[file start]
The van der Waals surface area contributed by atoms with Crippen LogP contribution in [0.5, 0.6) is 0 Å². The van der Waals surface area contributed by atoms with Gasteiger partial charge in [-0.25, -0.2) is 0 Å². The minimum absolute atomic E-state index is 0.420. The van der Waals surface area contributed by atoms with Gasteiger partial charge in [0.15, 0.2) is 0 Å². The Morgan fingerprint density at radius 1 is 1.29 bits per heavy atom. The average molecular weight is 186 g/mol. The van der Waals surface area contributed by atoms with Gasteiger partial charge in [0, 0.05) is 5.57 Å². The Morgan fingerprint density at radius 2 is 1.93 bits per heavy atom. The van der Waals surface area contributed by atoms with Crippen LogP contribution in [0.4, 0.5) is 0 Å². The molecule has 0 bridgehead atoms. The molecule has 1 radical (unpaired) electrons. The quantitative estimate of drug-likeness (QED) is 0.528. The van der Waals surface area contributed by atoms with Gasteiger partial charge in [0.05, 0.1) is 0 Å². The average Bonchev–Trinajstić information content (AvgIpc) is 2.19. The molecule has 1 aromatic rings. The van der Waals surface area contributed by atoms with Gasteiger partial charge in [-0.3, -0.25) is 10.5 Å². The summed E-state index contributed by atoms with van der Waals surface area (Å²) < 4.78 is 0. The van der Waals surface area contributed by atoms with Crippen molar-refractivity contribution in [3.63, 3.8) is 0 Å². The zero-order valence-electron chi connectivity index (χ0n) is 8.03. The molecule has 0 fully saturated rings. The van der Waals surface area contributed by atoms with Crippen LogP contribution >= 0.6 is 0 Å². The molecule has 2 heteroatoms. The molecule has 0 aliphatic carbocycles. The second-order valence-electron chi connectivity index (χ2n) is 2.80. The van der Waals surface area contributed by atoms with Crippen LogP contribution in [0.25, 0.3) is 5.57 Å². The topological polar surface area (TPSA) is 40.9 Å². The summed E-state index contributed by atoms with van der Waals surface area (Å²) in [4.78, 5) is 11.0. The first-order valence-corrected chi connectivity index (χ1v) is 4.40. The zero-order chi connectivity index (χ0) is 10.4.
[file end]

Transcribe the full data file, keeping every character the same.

The van der Waals surface area contributed by atoms with Crippen LogP contribution in [0.5, 0.6) is 0 Å². The van der Waals surface area contributed by atoms with Gasteiger partial charge in [-0.25, -0.2) is 0 Å². The minimum absolute atomic E-state index is 0.420. The van der Waals surface area contributed by atoms with Gasteiger partial charge in [0.15, 0.2) is 0 Å². The Morgan fingerprint density at radius 1 is 1.29 bits per heavy atom. The average molecular weight is 186 g/mol. The van der Waals surface area contributed by atoms with Gasteiger partial charge in [0, 0.05) is 5.57 Å². The Morgan fingerprint density at radius 2 is 1.93 bits per heavy atom. The van der Waals surface area contributed by atoms with Crippen LogP contribution in [0.4, 0.5) is 0 Å². The molecule has 0 bridgehead atoms. The molecule has 1 radical (unpaired) electrons. The quantitative estimate of drug-likeness (QED) is 0.528. The van der Waals surface area contributed by atoms with Gasteiger partial charge in [0.05, 0.1) is 0 Å². The average Bonchev–Trinajstić information content (AvgIpc) is 2.19. The molecule has 1 aromatic rings. The van der Waals surface area contributed by atoms with Gasteiger partial charge in [-0.3, -0.25) is 10.5 Å². The summed E-state index contributed by atoms with van der Waals surface area (Å²) < 4.78 is 0. The van der Waals surface area contributed by atoms with Crippen molar-refractivity contribution in [3.63, 3.8) is 0 Å². The zero-order valence-electron chi connectivity index (χ0n) is 8.03. The molecule has 0 fully saturated rings. The van der Waals surface area contributed by atoms with Crippen LogP contribution >= 0.6 is 0 Å². The molecule has 2 heteroatoms. The molecule has 0 aliphatic carbocycles. The second-order valence-electron chi connectivity index (χ2n) is 2.80. The van der Waals surface area contributed by atoms with Crippen LogP contribution in [0.25, 0.3) is 5.57 Å². The topological polar surface area (TPSA) is 40.9 Å². The summed E-state index contributed by atoms with van der Waals surface area (Å²) in [4.78, 5) is 11.0. The first-order valence-corrected chi connectivity index (χ1v) is 4.40. The zero-order chi connectivity index (χ0) is 10.4.